Recently I was invited to participate in a discussion about the background of the Abraham Accords, their implication and the role Mizrahi Jews can play in being a bridge for peace in the region. As part of my preparation for participating I thought about my own experience in the region. Many years ago I went to Tunisia in 2008 for an academic conference of geographers called the IGU. It was before the Arab Spring.
In Tunis I had the privilege of being able to pray in the great synagogue and also visit the Jewish cemetery. It was a fascinating experience. I never wrote about it.
In March 2015 I went to the United Arab Emirates so that I could take part in the Emirates Literature Festival. I interviewed people at the event and got to drive to Abu Dhabi and Al Ain. It was interesting to see the cultural event and how the UAE was investing in these kinds of events and bringing people together.
In June of 2015 I first saw the tomb of the Prophet Nahum in northern Iraq’s Al-Qush. I continued to write about the renovation of the site as it was restored over the years.
Later, in February 2017 I got to go to Cairo and see the Ben-Ezra synagogue in Egypt where Maimonides once prayed. I met the head of the Jewish community and also so another more modern synagogue in downtown Cairo. It was interesting to see how Jewish history was being preserved and the old Jewish quarter. The synagogue had been renovated and was in good condition. There were tourists. We heard about government support.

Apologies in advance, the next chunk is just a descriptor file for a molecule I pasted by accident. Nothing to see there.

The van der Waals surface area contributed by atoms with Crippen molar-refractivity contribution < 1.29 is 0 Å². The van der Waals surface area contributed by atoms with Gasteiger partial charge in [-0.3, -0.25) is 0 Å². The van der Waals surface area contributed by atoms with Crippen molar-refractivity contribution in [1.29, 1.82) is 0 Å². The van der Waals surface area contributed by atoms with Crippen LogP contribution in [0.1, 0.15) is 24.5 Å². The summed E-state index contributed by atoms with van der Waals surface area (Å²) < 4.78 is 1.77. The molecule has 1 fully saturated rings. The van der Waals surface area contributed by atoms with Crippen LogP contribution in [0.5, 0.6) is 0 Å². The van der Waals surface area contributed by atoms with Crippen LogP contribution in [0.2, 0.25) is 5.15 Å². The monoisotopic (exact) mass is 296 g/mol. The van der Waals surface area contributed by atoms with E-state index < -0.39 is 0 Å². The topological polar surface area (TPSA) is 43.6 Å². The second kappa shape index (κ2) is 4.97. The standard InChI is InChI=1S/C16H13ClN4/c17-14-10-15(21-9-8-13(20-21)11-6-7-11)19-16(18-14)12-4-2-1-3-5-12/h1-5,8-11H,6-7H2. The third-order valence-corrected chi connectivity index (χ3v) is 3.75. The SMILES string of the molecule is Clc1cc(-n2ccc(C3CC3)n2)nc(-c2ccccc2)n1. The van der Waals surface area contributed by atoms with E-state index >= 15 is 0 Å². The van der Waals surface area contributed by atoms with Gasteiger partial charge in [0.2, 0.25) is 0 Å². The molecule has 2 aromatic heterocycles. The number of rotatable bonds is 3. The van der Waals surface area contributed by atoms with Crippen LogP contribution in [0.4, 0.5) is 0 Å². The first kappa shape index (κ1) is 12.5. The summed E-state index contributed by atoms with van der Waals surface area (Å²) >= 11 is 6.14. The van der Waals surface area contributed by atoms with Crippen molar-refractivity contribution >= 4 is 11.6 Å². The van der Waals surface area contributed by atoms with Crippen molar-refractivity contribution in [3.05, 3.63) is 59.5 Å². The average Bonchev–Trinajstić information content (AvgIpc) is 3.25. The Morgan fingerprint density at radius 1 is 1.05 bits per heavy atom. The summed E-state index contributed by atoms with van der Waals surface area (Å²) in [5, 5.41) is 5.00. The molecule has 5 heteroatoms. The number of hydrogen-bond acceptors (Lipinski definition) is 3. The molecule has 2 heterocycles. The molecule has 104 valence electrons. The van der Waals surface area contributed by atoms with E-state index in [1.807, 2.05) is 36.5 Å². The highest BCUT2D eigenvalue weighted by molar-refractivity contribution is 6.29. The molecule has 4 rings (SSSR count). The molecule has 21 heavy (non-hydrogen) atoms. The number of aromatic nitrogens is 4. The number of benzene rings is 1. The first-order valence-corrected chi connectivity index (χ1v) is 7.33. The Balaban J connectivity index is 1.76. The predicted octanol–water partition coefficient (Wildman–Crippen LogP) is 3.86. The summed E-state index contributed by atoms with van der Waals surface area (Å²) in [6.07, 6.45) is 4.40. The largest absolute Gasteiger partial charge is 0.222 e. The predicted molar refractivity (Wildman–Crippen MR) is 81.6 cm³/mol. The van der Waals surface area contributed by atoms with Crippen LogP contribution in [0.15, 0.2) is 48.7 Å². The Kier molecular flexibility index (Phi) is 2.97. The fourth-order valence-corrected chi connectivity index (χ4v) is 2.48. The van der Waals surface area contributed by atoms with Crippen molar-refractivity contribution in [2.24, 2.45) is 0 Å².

I have also written about how the recent UAE peace deal is part of a wider push for tolerance for Jews across the region, including renovation of synagogues in Beirut, and in Turkey and other places. Read one of my articles here. I have also visited Jewish sites in Turkey and other areas in northern Iraq and covered antisemitism in the region.